CNEWA

Georgia at a Crossroads

Continuing his pastoral visit to the Caucasus, CNEWA’s president, Msgr. Peter I. Vaccari, arrived in the Georgian capital of Tbilisi earlier this week, finding the city paralyzed by traffic and overwhelmed by Russians fleeing the “partial mobilization” of men ordered by the president of the Russian Federation.

“Can you imagine,” said Caritas Georgia’s operations manager, Nino Charkhalashvili, “Tbilisi always has traffic, but now with all the Russians here, almost 40,000 with cars, and our city can’t absorb them. We have traffic jams now at 8 in the morning!”

Life in the capital normally does not begin until 9 or even 10 in the morning.

Worse than the traffic, however, is the very real fear that this small nation squeezed between Asia and Europe cannot sustain the hundreds of thousands of political refugees from Russia who now clamor for entry into the one country left that will receive them without a visa.

“Rents and cost of goods are now skyrocketing,” said Chorbishop Benyamin Beth Yadgar, the pastor of Georgia’s small Assyro-Chaldean community. “And there is a shortage of materials and trained workers.

“For example, I am waiting for the return of my plumber, who is in Poland,” he said, showing Msgr. Vaccari the progress of a community center currently under construction in the town of Gardabani, located about 21 miles southeast of Tbilisi.

Msgr. Peter I. Vaccari visits with the sacristan of the Armenian Catholic Church in southern Georgia.
Msgr. Peter I. Vaccari visits with the sacristan of the Armenian Catholic Church in southern Georgia who, throughout the Soviet period, was among the villagers to keep the church open. (photo: Michael J.L. La Civita)

As with the Assyro-Chaldean community center in the capital — a thriving hub that features a beautiful church, auditorium, workshops, classrooms and offices — this new facility will provide the town’s Assyro-Chaldean community, descendants of refugees fleeing the genocide in the Ottoman Empire during World War I, with a gathering place to pray, study and mingle. Most of the town’s inhabitants are ethnic Azerbaijanis, many of whom follow a strict form of Islam.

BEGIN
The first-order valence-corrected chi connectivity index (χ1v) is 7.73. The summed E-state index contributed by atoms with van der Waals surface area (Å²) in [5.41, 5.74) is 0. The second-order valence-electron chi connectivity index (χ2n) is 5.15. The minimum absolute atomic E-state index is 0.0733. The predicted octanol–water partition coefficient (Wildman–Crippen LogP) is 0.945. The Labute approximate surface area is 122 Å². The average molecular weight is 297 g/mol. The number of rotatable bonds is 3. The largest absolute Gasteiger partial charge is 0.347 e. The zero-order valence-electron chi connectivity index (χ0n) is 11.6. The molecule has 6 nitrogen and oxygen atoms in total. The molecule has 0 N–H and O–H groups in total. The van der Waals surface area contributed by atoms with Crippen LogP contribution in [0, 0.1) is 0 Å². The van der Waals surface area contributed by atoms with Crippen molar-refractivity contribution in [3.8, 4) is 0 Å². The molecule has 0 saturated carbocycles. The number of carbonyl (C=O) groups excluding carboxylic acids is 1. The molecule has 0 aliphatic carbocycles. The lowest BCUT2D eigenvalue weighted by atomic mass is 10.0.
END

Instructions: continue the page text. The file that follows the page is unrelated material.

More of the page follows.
Yet the priest explains — interrupted by a greeting from an Azerbaijani neighbor — despite the lack of movie theaters, restaurants and other forms of public entertainment, the diverse community not only coexists, but each night gathers and socializes on its streets, “similar to the passeggiata in Italian communities,” he said of the Italian custom of the daily evening stroll through the town square.

Georgia’s large Armenian community, however, does not quite have the same friendly relationships with Azerbaijanis as some Georgians. While reasonably safe in Georgia, they fear keenly for their Armenian kin just south of here, fearing their small landlocked republic — now under siege by their Azerbaijani enemies who are equipped with superior weapons from Turkey and elsewhere — will be strangled. For Armenians everywhere, the Azerbaijani conflict is visceral, real and existential.

Msgr. Vaccari, accompanied by a small CNEWA delegation, traveled from Tbilisi to the country’s southwest region of Samtskhe–Javakheti, where thanks to its donors, CNEWA has provided considerable assistance to the area’s large Armenian community, which makes up about 80 percent of the population.

Located within eyesight of the Turkish border, Msgr. Vaccari joined Armenian Catholic villagers in Eshtia and Skhvilisi for Divine Liturgy and morning prayer.

“Seeing these simple yet beautiful churches, all built in the 19th century by Armenians fleeing the pogroms of the Ottoman Turks, brought home powerfully how real the mass murder of a people based on their ethnicity and faith remains,” said Msgr. Vaccari. “How urgent it is that we as Christians must press for dialogue, seek justice and commit ourselves to the quest for peace.”

Pressed between Russia’s war on Ukraine, Azerbaijan’s invasion of Armenia and the conflicts in the nearby central Asian republics of Tajikistan-Kyrgyzstan, Georgia is at a crossroads, as are the churches — Armenian, Assyro-Chaldean and Roman Catholic and Georgian Orthodox — which serve its diverse peoples.

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